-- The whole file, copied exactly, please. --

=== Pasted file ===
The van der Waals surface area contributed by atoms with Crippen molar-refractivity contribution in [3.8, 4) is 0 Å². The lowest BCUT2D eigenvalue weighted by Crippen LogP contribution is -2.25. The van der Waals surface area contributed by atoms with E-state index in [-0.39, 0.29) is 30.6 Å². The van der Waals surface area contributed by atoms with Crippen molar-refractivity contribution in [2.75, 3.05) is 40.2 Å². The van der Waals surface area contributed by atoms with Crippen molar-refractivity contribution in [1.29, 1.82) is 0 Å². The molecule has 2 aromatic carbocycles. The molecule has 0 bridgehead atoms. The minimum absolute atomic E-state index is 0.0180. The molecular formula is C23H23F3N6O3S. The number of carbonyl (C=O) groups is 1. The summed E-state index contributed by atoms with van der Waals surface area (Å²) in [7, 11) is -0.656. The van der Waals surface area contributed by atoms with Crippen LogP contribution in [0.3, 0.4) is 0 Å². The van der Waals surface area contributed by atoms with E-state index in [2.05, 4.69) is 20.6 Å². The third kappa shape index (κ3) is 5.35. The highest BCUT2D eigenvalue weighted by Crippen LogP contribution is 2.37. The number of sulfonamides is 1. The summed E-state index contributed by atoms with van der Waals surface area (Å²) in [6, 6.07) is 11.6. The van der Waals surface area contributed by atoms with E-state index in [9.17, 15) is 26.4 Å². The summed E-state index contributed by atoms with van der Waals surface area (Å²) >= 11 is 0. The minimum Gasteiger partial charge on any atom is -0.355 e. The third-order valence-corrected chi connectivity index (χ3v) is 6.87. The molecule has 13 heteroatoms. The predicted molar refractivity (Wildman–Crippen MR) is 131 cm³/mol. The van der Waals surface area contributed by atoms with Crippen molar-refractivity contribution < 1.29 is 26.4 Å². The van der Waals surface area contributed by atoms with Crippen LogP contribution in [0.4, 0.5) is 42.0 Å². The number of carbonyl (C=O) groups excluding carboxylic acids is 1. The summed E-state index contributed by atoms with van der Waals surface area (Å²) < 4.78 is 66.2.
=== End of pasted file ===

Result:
The van der Waals surface area contributed by atoms with Crippen molar-refractivity contribution in [3.8, 4) is 0 Å². The lowest BCUT2D eigenvalue weighted by Crippen LogP contribution is -2.25. The van der Waals surface area contributed by atoms with E-state index in [-0.39, 0.29) is 30.6 Å². The van der Waals surface area contributed by atoms with Crippen molar-refractivity contribution in [2.75, 3.05) is 40.2 Å². The van der Waals surface area contributed by atoms with Crippen molar-refractivity contribution in [1.29, 1.82) is 0 Å². The molecule has 2 aromatic carbocycles. The molecule has 0 bridgehead atoms. The minimum absolute atomic E-state index is 0.0180. The molecular formula is C23H23F3N6O3S. The number of carbonyl (C=O) groups is 1. The summed E-state index contributed by atoms with van der Waals surface area (Å²) in [7, 11) is -0.656. The van der Waals surface area contributed by atoms with Crippen LogP contribution in [0.3, 0.4) is 0 Å². The van der Waals surface area contributed by atoms with E-state index in [2.05, 4.69) is 20.6 Å². The third kappa shape index (κ3) is 5.35. The highest BCUT2D eigenvalue weighted by Crippen LogP contribution is 2.37. The number of sulfonamides is 1. The summed E-state index contributed by atoms with van der Waals surface area (Å²) in [6, 6.07) is 11.6. The van der Waals surface area contributed by atoms with E-state index in [9.17, 15) is 26.4 Å². The summed E-state index contributed by atoms with van der Waals surface area (Å²) >= 11 is 0. The minimum Gasteiger partial charge on any atom is -0.355 e. The third-order valence-corrected chi connectivity index (χ3v) is 6.87. The molecule has 13 heteroatoms. The predicted molar refractivity (Wildman–Crippen MR) is 131 cm³/mol. The van der Waals surface area contributed by atoms with Crippen molar-refractivity contribution < 1.29 is 26.4 Å². The van der Waals surface area contributed by atoms with Crippen LogP contribution in [0.4, 0.5) is 42.0 Å². The number of carbonyl (C=O) groups excluding carboxylic acids is 1. The summed E-state index contributed by atoms with van der Waals surface area (Å²) < 4.78 is 66.2.